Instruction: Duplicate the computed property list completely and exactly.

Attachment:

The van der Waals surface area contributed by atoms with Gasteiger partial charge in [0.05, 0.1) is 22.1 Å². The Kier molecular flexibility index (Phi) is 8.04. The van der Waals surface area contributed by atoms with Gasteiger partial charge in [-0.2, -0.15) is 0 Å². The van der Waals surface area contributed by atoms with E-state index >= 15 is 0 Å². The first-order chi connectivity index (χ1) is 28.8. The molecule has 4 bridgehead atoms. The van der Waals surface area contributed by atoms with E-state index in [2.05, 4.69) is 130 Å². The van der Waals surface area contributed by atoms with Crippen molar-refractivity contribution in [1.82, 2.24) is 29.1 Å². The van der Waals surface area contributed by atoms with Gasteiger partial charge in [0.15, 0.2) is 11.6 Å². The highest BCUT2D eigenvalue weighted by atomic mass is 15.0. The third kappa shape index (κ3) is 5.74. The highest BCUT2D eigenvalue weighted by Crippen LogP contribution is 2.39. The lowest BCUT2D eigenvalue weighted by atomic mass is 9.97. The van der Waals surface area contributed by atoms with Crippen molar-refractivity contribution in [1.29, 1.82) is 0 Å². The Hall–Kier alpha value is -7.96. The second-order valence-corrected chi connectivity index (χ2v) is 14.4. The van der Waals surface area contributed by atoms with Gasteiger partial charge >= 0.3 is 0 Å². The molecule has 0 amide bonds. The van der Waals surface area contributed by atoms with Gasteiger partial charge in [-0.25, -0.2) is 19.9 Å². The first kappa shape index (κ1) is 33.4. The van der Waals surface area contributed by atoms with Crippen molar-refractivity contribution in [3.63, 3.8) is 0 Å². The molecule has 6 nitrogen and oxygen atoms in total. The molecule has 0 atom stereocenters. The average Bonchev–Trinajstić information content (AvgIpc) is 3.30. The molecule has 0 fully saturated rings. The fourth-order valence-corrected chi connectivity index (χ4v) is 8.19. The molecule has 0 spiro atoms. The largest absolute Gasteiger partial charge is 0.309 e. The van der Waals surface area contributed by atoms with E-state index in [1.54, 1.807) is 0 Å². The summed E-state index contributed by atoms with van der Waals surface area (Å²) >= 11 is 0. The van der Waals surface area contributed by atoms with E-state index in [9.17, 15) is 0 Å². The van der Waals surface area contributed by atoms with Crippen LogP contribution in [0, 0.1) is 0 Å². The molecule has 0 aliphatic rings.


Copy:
The van der Waals surface area contributed by atoms with Gasteiger partial charge in [0.05, 0.1) is 22.1 Å². The Kier molecular flexibility index (Phi) is 8.04. The van der Waals surface area contributed by atoms with Gasteiger partial charge in [-0.2, -0.15) is 0 Å². The van der Waals surface area contributed by atoms with E-state index >= 15 is 0 Å². The first-order chi connectivity index (χ1) is 28.8. The molecule has 4 bridgehead atoms. The van der Waals surface area contributed by atoms with E-state index in [2.05, 4.69) is 130 Å². The van der Waals surface area contributed by atoms with Crippen molar-refractivity contribution in [1.82, 2.24) is 29.1 Å². The van der Waals surface area contributed by atoms with Gasteiger partial charge in [0.15, 0.2) is 11.6 Å². The highest BCUT2D eigenvalue weighted by atomic mass is 15.0. The third kappa shape index (κ3) is 5.74. The highest BCUT2D eigenvalue weighted by Crippen LogP contribution is 2.39. The lowest BCUT2D eigenvalue weighted by atomic mass is 9.97. The van der Waals surface area contributed by atoms with Crippen molar-refractivity contribution in [1.29, 1.82) is 0 Å². The Hall–Kier alpha value is -7.96. The second-order valence-corrected chi connectivity index (χ2v) is 14.4. The van der Waals surface area contributed by atoms with Gasteiger partial charge >= 0.3 is 0 Å². The molecule has 0 amide bonds. The van der Waals surface area contributed by atoms with Gasteiger partial charge in [-0.25, -0.2) is 19.9 Å². The first kappa shape index (κ1) is 33.4. The van der Waals surface area contributed by atoms with Crippen molar-refractivity contribution in [3.63, 3.8) is 0 Å². The molecule has 6 nitrogen and oxygen atoms in total. The molecule has 0 atom stereocenters. The average Bonchev–Trinajstić information content (AvgIpc) is 3.30. The molecule has 0 fully saturated rings. The fourth-order valence-corrected chi connectivity index (χ4v) is 8.19. The molecule has 0 spiro atoms. The largest absolute Gasteiger partial charge is 0.309 e. The van der Waals surface area contributed by atoms with E-state index in [1.54, 1.807) is 0 Å². The summed E-state index contributed by atoms with van der Waals surface area (Å²) >= 11 is 0. The van der Waals surface area contributed by atoms with E-state index in [9.17, 15) is 0 Å². The van der Waals surface area contributed by atoms with Crippen LogP contribution in [0, 0.1) is 0 Å². The molecule has 0 aliphatic rings.